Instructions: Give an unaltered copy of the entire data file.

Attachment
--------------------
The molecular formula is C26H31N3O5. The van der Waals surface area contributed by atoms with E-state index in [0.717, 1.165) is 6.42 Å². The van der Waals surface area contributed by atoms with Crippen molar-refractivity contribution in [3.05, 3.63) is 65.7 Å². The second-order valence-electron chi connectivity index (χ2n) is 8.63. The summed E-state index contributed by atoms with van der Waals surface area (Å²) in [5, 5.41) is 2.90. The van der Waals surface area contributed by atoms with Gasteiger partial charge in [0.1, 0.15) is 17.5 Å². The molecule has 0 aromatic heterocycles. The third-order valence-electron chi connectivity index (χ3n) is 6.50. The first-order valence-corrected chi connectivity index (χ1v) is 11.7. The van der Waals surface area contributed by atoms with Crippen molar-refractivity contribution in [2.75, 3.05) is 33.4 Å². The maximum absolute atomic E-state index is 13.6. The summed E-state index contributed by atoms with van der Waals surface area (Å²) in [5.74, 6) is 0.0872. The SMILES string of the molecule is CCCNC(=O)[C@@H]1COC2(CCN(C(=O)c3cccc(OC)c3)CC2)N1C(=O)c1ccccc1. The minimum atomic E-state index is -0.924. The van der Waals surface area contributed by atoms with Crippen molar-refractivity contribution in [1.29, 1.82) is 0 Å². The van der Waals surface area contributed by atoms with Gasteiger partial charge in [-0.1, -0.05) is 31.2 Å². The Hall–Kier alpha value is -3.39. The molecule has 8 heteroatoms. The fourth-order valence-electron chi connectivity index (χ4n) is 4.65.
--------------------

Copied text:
The molecular formula is C26H31N3O5. The van der Waals surface area contributed by atoms with E-state index in [0.717, 1.165) is 6.42 Å². The van der Waals surface area contributed by atoms with Crippen molar-refractivity contribution in [3.05, 3.63) is 65.7 Å². The second-order valence-electron chi connectivity index (χ2n) is 8.63. The summed E-state index contributed by atoms with van der Waals surface area (Å²) in [5, 5.41) is 2.90. The van der Waals surface area contributed by atoms with Gasteiger partial charge in [0.1, 0.15) is 17.5 Å². The molecule has 0 aromatic heterocycles. The third-order valence-electron chi connectivity index (χ3n) is 6.50. The first-order valence-corrected chi connectivity index (χ1v) is 11.7. The van der Waals surface area contributed by atoms with Crippen molar-refractivity contribution in [2.75, 3.05) is 33.4 Å². The maximum absolute atomic E-state index is 13.6. The summed E-state index contributed by atoms with van der Waals surface area (Å²) in [5.74, 6) is 0.0872. The SMILES string of the molecule is CCCNC(=O)[C@@H]1COC2(CCN(C(=O)c3cccc(OC)c3)CC2)N1C(=O)c1ccccc1. The minimum atomic E-state index is -0.924. The van der Waals surface area contributed by atoms with Crippen molar-refractivity contribution in [1.29, 1.82) is 0 Å². The van der Waals surface area contributed by atoms with Gasteiger partial charge in [-0.1, -0.05) is 31.2 Å². The Hall–Kier alpha value is -3.39. The molecule has 8 heteroatoms. The fourth-order valence-electron chi connectivity index (χ4n) is 4.65.